Mahathir quits Umno, claims 'Najib's party' backs corruption
MALAYSIA'S former premier Mahathir Mohamad announced yesterday he has quit the ruling United Malays National Organisation (Umno) party, which he said is seen as "supporting corruption" under Prime Minister Najib Razak's leadership, local media reported.
The country's longest-serving prime minister, who remains a highly respected figure after retiring in 2003 following 22 years in office, became one of the fiercest critics of Mr Najib more than a year ago.
Mr Najib is facing pressure over alleged graft scandals surrounding the debt-ridden state investment fund 1Malaysia Development Berhad (1MDB) and the RM2.6 billion (S$868 million) found in his personal bank accounts.
"I won't call it Umno anymore, this is Najib's party. I feel embarrassed that I am associated with a party that is seen as supporting corruption - it had caused me to feel ashamed," Dr Mahathir told a press conference in his Putrajaya office.
"Umno is no longer performing the task it set for itself way back in 1946," the Malaysian Insider news website quoted him as saying.
He also accused Mr Najib of mismanaging the economy, as Malaysia is going through "a very bad period" with the devaluation of the ringgit and declining foreign investments, reported the Astro Awani broadcaster.
Dr Mahathir also denied that his resignation was prompted by the recent ouster of his son Mukhriz Mahathir as the chief minister of Kedah by Mr Najib, saying he had never practised nepotism, reported the Sinar Harian newspaper.
Dr Mahathir indicated he would not set up a new party or join any other party but he would form a core group to work for the overthrow of Mr Najib.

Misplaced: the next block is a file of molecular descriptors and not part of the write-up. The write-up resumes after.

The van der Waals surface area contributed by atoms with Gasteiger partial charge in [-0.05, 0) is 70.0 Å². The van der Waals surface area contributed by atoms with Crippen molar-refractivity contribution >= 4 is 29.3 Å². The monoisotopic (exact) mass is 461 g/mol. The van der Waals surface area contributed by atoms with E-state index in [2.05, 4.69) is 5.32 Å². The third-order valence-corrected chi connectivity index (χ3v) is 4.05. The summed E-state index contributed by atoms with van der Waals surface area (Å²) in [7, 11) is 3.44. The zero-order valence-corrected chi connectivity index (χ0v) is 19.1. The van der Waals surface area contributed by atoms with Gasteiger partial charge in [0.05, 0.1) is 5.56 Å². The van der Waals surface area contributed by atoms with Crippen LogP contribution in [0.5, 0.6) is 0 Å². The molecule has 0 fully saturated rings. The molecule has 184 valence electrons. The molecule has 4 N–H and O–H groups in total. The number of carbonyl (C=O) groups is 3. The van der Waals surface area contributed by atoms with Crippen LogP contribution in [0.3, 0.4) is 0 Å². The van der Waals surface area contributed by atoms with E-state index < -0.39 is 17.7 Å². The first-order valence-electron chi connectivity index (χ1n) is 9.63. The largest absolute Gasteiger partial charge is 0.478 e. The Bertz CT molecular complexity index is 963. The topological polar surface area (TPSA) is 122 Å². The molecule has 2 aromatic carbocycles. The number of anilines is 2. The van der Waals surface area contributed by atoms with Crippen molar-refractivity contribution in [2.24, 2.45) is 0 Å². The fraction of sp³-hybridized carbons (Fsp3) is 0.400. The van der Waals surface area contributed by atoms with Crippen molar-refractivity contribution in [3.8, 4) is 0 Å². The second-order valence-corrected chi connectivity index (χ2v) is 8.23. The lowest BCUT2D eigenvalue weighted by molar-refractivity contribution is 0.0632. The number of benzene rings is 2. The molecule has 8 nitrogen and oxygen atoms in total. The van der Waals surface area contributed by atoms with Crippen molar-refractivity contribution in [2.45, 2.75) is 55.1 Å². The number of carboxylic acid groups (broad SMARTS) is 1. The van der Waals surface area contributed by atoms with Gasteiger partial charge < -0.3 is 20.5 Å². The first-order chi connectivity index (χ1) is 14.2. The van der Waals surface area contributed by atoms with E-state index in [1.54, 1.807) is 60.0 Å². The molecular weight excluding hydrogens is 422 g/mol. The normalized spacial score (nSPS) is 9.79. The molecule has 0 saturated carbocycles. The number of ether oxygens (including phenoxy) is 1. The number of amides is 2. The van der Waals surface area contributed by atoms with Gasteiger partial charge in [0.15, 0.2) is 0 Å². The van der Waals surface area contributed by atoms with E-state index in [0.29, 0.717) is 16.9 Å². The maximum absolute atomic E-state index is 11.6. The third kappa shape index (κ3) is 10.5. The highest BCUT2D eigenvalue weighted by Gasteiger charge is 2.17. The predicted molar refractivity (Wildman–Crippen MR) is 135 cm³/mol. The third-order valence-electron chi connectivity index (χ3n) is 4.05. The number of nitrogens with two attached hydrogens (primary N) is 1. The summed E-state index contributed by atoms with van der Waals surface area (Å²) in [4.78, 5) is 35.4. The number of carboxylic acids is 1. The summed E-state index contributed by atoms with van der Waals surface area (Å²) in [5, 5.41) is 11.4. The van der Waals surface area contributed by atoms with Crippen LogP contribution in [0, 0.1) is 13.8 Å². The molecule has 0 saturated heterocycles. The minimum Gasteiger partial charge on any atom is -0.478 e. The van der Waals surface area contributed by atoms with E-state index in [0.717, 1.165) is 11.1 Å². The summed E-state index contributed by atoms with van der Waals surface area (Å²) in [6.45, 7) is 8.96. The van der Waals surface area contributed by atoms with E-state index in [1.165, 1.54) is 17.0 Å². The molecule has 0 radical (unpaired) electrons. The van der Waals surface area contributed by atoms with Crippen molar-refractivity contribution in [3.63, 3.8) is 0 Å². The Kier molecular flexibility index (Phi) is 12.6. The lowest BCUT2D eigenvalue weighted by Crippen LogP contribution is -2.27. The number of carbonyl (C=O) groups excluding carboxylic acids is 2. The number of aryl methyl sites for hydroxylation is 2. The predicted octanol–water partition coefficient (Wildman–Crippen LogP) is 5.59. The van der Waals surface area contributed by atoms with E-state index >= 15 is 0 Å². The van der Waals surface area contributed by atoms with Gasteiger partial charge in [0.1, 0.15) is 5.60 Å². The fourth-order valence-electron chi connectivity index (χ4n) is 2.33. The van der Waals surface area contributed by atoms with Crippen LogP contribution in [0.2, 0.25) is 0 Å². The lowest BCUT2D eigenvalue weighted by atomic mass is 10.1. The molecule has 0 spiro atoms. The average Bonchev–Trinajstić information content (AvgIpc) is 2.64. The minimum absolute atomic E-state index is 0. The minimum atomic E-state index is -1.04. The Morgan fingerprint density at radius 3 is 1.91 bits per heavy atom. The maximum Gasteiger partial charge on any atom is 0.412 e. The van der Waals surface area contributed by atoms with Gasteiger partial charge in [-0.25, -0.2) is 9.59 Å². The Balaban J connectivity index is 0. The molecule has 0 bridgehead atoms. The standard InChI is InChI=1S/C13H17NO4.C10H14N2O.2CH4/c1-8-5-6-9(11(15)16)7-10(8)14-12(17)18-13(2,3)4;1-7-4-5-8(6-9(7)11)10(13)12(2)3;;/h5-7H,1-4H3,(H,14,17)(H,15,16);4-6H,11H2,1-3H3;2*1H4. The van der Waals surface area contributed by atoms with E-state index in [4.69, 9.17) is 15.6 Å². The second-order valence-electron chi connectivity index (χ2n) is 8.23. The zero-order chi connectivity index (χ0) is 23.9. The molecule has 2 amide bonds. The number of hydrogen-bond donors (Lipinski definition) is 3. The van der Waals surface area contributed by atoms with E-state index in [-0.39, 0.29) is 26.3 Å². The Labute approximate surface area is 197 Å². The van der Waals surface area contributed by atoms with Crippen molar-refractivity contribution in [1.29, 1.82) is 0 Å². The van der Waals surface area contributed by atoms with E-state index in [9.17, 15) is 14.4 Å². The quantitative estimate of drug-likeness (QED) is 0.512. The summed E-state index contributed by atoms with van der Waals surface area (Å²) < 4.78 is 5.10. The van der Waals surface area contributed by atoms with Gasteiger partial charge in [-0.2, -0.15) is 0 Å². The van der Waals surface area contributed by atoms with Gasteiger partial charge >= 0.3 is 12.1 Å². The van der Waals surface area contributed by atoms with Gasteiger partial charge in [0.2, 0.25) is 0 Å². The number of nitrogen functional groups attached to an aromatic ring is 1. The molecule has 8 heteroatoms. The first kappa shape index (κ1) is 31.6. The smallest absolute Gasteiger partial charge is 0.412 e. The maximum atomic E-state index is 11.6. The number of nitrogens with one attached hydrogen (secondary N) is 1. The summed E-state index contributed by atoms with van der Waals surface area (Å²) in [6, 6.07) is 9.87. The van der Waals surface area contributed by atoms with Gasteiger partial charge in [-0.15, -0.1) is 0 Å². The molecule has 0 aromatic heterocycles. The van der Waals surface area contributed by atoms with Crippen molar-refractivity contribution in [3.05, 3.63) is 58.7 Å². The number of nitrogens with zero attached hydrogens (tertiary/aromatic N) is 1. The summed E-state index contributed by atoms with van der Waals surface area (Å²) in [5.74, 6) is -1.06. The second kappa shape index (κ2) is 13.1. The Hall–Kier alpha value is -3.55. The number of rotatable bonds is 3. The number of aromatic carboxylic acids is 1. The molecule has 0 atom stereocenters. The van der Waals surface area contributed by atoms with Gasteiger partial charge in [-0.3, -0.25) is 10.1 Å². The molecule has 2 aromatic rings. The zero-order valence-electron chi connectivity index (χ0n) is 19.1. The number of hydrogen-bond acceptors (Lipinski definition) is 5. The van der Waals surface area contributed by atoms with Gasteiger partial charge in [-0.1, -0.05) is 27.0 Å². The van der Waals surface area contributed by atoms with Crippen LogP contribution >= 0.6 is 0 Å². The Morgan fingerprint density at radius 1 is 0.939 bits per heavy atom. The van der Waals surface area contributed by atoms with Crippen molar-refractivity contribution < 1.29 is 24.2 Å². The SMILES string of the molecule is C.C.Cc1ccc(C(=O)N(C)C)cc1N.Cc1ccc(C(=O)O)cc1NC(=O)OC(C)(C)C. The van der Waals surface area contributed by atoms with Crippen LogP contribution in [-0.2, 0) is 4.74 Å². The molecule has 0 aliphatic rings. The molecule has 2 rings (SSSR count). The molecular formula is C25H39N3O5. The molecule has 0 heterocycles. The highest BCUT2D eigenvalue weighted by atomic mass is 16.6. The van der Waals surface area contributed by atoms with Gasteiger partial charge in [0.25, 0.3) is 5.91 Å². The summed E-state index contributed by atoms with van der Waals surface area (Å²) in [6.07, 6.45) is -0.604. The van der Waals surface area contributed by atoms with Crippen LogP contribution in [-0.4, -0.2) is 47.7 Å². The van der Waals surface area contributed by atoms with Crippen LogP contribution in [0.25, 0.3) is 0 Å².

This is the second time Dr Mahathir has quit Umno. The first time was in May 2008, over unhappiness with Abdullah Ahmad Badawi, the then-prime minister who had led the Barisan Nasional coalition to dismal results in the general election that year.
Dr Mahathir has stepped up his criticism of Mr Najib after 1MDB, whose top adviser is the Prime Minister, ran up huge debts.
The criticism grew fiercer after the United States-based Wall Street Journal reported last July on the mysterious RM2.6 billion, which Mr Najib claims was a donation from Saudi Arabia.
Dr Mahathir had also hit out at Attorney-General Mohamed Apandi Ali for not pressing charges against Mr Najib when anti-corruption authorities submitted investigation findings about the alleged donation and a Finance Ministry-owned firm, SRC International.
SRC has been found to have transferred money into Mr Najib's bank accounts.
Dr Mahathir, who said last week he would be attending an anti-Najib gathering on March 27, is currently under police investigation for alleged slander against Mr Apandi.